I’m pleased to announce that I’m launching a new podcast called “Write Along.” It’s about writing and the creative process featuring screenwriter, author, and former film critic C. Robert Cargill. Our first episode is up now. Check it out on iTunesGoogle Play, or via RSS.

Cargill is a writer whose work I’ve followed for many years. I’ve witnessed his ascent from a film critic at Ain’t It Cool News to a screenwriter working on films that rake in hundreds of millions of dollars at the box office. In recent days, I’ve seen Cargill share advice tweets about the writing process that have resonated with thousands of aspiring creatives on the internet.

The most important thing in writing is to finish. A finished thing can be fixed. A finished thing can be published. A finished thing can be made into a movie.

An unfinished thing is just a dream. And dreams fade if you don’t hold on tight enough.

So finish the thing.

— C. Robert Cargill (@Massawyrm) October 19, 2018

I recognized that Cargill’s advice came from a place of generosity. He’d risen in the industry and wanted to reach down and help the next generation up along with him. So in an effort to signal boost, I pitched Cargill on a simple idea: A weekly podcast, no more than 20 minutes long, that covers a single piece of writing advice. It would be another way to preserve Cargill’s counsel, while potentially adding several layers of interactivity on top (both my dialogue with him, and the audience’s dialogue with us).

On a personal level, I’m excited about this podcast for two reasons: 1) I’m thrilled to be working with Cargill, whose voice I’ve always found to be compelling (even if I often disagree with him), and 2) I think there’s a lot of discipline involved in turning out a podcast that’s only 10-20 mins long each week, and I’d like to practice that discipline. I like to go long with my content. I meander. I don’t edit tightly. Can this weekly podcast that’s shorter than a sitcom episode provide enough enjoyment and utility to justify its existence?

Let’s find out together.

A few other notes and observations from the week:

  • If you’re an aspiring podcaster these days, I think it can be tough to figure out exactly which site to use for hosting and creating your podcast. There are just so many options out there (e.g. Podbean, Libsyn, Anchor, etc.). I honestly struggled for a little bit before settling on a hosted website, coupled with a Libsyn account for hosting files (the latter is primarily for the statistics and metrics it provides. WordPress hosts files too, if your’e into that sort of thing). I’ll probably review this experience at some point, but I chose it because it offers a lot of control over the podcast feed, with fairly minimal cost.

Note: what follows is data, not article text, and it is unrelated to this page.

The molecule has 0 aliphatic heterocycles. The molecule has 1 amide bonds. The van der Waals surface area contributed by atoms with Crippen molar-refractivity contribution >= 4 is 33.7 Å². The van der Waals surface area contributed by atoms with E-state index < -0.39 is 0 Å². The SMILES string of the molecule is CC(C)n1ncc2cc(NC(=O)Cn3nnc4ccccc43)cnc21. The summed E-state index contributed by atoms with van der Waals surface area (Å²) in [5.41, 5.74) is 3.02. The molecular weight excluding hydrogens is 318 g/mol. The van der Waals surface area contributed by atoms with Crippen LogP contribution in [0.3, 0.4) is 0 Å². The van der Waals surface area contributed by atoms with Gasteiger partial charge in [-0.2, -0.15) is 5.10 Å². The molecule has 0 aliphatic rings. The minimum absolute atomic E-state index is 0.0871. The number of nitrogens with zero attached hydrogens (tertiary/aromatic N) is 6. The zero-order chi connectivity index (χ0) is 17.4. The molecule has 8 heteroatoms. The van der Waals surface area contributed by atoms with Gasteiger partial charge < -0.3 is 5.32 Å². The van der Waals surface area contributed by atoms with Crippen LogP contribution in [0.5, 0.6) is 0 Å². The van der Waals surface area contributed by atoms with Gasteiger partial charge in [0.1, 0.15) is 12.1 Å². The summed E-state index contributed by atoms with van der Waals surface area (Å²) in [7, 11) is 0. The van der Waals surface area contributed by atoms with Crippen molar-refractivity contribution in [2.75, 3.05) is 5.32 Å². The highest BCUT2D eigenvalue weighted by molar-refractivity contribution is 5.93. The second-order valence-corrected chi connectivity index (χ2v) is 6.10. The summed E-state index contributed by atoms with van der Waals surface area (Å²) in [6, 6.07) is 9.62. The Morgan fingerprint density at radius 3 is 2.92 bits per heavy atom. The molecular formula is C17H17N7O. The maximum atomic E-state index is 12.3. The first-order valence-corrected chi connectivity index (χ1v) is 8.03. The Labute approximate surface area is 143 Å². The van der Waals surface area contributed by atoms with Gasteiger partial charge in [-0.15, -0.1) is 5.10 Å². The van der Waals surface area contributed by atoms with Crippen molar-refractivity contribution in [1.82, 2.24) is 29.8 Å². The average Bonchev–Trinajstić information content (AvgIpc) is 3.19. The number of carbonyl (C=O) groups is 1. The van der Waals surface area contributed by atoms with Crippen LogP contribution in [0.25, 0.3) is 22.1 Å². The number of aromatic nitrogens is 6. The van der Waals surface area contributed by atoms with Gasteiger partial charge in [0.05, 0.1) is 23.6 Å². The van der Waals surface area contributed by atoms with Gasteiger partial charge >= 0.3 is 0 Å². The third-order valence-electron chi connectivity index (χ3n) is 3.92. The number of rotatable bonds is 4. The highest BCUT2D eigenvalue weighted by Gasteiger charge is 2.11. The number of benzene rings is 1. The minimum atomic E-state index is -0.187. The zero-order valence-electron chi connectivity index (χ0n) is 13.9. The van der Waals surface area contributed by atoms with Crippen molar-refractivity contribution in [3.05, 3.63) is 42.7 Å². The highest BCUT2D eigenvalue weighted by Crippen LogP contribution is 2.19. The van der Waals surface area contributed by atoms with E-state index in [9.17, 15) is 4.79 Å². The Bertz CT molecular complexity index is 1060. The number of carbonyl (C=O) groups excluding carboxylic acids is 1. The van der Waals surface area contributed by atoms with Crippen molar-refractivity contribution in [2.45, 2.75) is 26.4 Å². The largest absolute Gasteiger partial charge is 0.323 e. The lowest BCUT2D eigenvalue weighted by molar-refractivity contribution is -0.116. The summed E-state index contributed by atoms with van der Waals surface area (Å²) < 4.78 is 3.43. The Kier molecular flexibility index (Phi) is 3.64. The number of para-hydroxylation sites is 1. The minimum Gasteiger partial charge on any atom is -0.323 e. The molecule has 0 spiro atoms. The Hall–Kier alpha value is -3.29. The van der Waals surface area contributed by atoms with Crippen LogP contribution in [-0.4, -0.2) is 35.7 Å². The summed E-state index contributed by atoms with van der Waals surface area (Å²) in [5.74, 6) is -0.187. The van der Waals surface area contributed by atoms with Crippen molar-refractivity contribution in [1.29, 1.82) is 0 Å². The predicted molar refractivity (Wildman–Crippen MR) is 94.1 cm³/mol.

• A big shout out to Wikirascals for helping me out with podcast art, and to @ZShevich for helping us come up with a name for the podcast.
  • This article about the last days of Blockbuster is beautiful.
  • I finally caught up with this powerful essay in which Darius Miles explains what the hell happened to Darius Miles.
  • Sandi Doughton has written a meditation on how to survive in Seattle traffic, which turns into a broader piece on the psychology of road rage. I can support Sandi’s premise that Seattle has some pretty terrible driving. Getting around by car is pretty unbearable and the lack of a subway system doesn’t help.
  • Roxane Gay writes about why you should vote even if you’re disillusioned right now:

Every single day there is a new, terrifying, preventable tragedy fomented by a president and an administration that uses hate and entitlement as political expedience. If you remain disillusioned or apathetic in this climate, you are complicit. You think your disillusionment is more important than the very real dangers marginalized people in this country live with.

Don’t delude yourself about this. Don’t shroud your political stance in disaffected righteousness. Open your eyes and see the direct line from the people in power to their emboldened acolytes. It is cynical to believe that when we vote we are making a choice between the lesser of two evils. We are dealing with a presidency fueled by hate, greed and indifference. We are dealing with a press corps that can sometimes make it seem as though there are two sides to bigotry. Republican politicians share racist memes that spread false propaganda and crow “fake news” when reality interferes with their ambitions. Progressive candidates are not the lesser of two evils here; they are not anywhere on the spectrum of evil we are currently witnessing.

The post Write Along – a new podcast about the creative process appeared first on The Life and Times of David Chen.